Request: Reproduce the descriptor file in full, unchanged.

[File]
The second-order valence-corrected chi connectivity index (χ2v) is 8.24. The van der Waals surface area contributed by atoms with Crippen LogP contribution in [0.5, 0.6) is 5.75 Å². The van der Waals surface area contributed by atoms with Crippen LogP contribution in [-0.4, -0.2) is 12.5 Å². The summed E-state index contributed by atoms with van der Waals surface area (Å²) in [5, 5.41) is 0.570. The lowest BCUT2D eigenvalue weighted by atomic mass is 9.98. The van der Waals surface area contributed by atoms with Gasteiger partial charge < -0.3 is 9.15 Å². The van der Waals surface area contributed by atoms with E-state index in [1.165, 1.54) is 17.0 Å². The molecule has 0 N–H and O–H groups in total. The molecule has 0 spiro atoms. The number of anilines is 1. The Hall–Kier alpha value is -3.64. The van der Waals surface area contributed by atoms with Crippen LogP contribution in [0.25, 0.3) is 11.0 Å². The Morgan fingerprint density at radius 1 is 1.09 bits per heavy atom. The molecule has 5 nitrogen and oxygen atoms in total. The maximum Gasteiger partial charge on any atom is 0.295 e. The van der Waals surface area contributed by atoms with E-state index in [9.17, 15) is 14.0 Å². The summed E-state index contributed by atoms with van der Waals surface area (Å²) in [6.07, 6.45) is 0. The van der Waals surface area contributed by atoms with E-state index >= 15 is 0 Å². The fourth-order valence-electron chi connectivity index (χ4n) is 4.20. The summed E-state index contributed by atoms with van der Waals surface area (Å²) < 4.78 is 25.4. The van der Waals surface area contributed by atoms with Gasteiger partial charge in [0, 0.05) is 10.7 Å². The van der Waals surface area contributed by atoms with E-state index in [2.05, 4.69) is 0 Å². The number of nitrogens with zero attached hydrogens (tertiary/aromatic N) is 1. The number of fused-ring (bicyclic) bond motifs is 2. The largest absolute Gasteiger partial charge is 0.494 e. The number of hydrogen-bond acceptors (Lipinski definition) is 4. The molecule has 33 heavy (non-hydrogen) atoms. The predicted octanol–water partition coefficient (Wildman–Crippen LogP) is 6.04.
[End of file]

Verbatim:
The second-order valence-corrected chi connectivity index (χ2v) is 8.24. The van der Waals surface area contributed by atoms with Crippen LogP contribution in [0.5, 0.6) is 5.75 Å². The van der Waals surface area contributed by atoms with Crippen LogP contribution in [-0.4, -0.2) is 12.5 Å². The summed E-state index contributed by atoms with van der Waals surface area (Å²) in [5, 5.41) is 0.570. The lowest BCUT2D eigenvalue weighted by atomic mass is 9.98. The van der Waals surface area contributed by atoms with Gasteiger partial charge < -0.3 is 9.15 Å². The van der Waals surface area contributed by atoms with E-state index in [1.165, 1.54) is 17.0 Å². The molecule has 0 N–H and O–H groups in total. The molecule has 0 spiro atoms. The number of anilines is 1. The Hall–Kier alpha value is -3.64. The van der Waals surface area contributed by atoms with Crippen LogP contribution in [0.25, 0.3) is 11.0 Å². The Morgan fingerprint density at radius 1 is 1.09 bits per heavy atom. The molecule has 5 nitrogen and oxygen atoms in total. The maximum Gasteiger partial charge on any atom is 0.295 e. The van der Waals surface area contributed by atoms with E-state index in [9.17, 15) is 14.0 Å². The summed E-state index contributed by atoms with van der Waals surface area (Å²) in [6.07, 6.45) is 0. The van der Waals surface area contributed by atoms with E-state index >= 15 is 0 Å². The fourth-order valence-electron chi connectivity index (χ4n) is 4.20. The summed E-state index contributed by atoms with van der Waals surface area (Å²) < 4.78 is 25.4. The van der Waals surface area contributed by atoms with Gasteiger partial charge in [0, 0.05) is 10.7 Å². The van der Waals surface area contributed by atoms with E-state index in [2.05, 4.69) is 0 Å². The number of nitrogens with zero attached hydrogens (tertiary/aromatic N) is 1. The number of fused-ring (bicyclic) bond motifs is 2. The largest absolute Gasteiger partial charge is 0.494 e. The number of hydrogen-bond acceptors (Lipinski definition) is 4. The molecule has 33 heavy (non-hydrogen) atoms. The predicted octanol–water partition coefficient (Wildman–Crippen LogP) is 6.04.